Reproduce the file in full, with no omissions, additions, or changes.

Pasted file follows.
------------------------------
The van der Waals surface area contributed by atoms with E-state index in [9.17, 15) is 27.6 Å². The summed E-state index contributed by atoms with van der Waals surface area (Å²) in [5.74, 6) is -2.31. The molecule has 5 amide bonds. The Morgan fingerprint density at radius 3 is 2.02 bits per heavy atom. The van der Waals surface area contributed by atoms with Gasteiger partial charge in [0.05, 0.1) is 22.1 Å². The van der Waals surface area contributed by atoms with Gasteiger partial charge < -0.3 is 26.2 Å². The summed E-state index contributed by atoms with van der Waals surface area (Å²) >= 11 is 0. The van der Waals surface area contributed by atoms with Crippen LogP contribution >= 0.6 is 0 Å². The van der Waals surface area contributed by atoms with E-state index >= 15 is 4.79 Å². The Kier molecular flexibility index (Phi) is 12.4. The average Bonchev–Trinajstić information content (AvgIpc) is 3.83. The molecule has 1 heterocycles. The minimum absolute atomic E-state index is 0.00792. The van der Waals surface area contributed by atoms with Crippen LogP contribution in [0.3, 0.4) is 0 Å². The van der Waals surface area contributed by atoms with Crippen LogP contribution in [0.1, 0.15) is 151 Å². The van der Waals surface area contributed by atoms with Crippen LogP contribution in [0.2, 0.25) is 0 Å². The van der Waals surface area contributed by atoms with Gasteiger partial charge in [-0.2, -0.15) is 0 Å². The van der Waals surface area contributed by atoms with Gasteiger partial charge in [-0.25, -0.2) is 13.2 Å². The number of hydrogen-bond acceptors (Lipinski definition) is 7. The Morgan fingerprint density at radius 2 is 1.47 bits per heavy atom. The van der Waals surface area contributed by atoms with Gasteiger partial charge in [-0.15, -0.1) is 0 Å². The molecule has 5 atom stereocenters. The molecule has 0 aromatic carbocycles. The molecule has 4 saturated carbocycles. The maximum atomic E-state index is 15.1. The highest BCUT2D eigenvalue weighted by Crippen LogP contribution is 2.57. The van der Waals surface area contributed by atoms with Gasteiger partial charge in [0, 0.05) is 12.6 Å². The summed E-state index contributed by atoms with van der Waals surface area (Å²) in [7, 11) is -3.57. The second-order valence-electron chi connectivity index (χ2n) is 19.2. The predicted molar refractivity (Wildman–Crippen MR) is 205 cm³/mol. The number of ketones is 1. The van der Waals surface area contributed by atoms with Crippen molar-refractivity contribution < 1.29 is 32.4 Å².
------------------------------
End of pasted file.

The van der Waals surface area contributed by atoms with E-state index in [9.17, 15) is 27.6 Å². The summed E-state index contributed by atoms with van der Waals surface area (Å²) in [5.74, 6) is -2.31. The molecule has 5 amide bonds. The Morgan fingerprint density at radius 3 is 2.02 bits per heavy atom. The van der Waals surface area contributed by atoms with Gasteiger partial charge in [0.05, 0.1) is 22.1 Å². The van der Waals surface area contributed by atoms with Gasteiger partial charge < -0.3 is 26.2 Å². The summed E-state index contributed by atoms with van der Waals surface area (Å²) >= 11 is 0. The van der Waals surface area contributed by atoms with Crippen LogP contribution >= 0.6 is 0 Å². The van der Waals surface area contributed by atoms with E-state index >= 15 is 4.79 Å². The Kier molecular flexibility index (Phi) is 12.4. The average Bonchev–Trinajstić information content (AvgIpc) is 3.83. The molecule has 1 heterocycles. The minimum absolute atomic E-state index is 0.00792. The van der Waals surface area contributed by atoms with Crippen LogP contribution in [0.3, 0.4) is 0 Å². The van der Waals surface area contributed by atoms with Crippen LogP contribution in [0.1, 0.15) is 151 Å². The van der Waals surface area contributed by atoms with Crippen LogP contribution in [0.2, 0.25) is 0 Å². The van der Waals surface area contributed by atoms with Gasteiger partial charge in [-0.2, -0.15) is 0 Å². The van der Waals surface area contributed by atoms with Gasteiger partial charge in [-0.25, -0.2) is 13.2 Å². The number of hydrogen-bond acceptors (Lipinski definition) is 7. The Morgan fingerprint density at radius 2 is 1.47 bits per heavy atom. The van der Waals surface area contributed by atoms with Gasteiger partial charge in [-0.15, -0.1) is 0 Å². The molecule has 5 atom stereocenters. The molecule has 0 aromatic carbocycles. The molecule has 4 saturated carbocycles. The maximum atomic E-state index is 15.1. The highest BCUT2D eigenvalue weighted by Crippen LogP contribution is 2.57. The van der Waals surface area contributed by atoms with Gasteiger partial charge in [0, 0.05) is 12.6 Å². The summed E-state index contributed by atoms with van der Waals surface area (Å²) in [7, 11) is -3.57. The second-order valence-electron chi connectivity index (χ2n) is 19.2. The predicted molar refractivity (Wildman–Crippen MR) is 205 cm³/mol. The number of ketones is 1. The van der Waals surface area contributed by atoms with Crippen molar-refractivity contribution < 1.29 is 32.4 Å².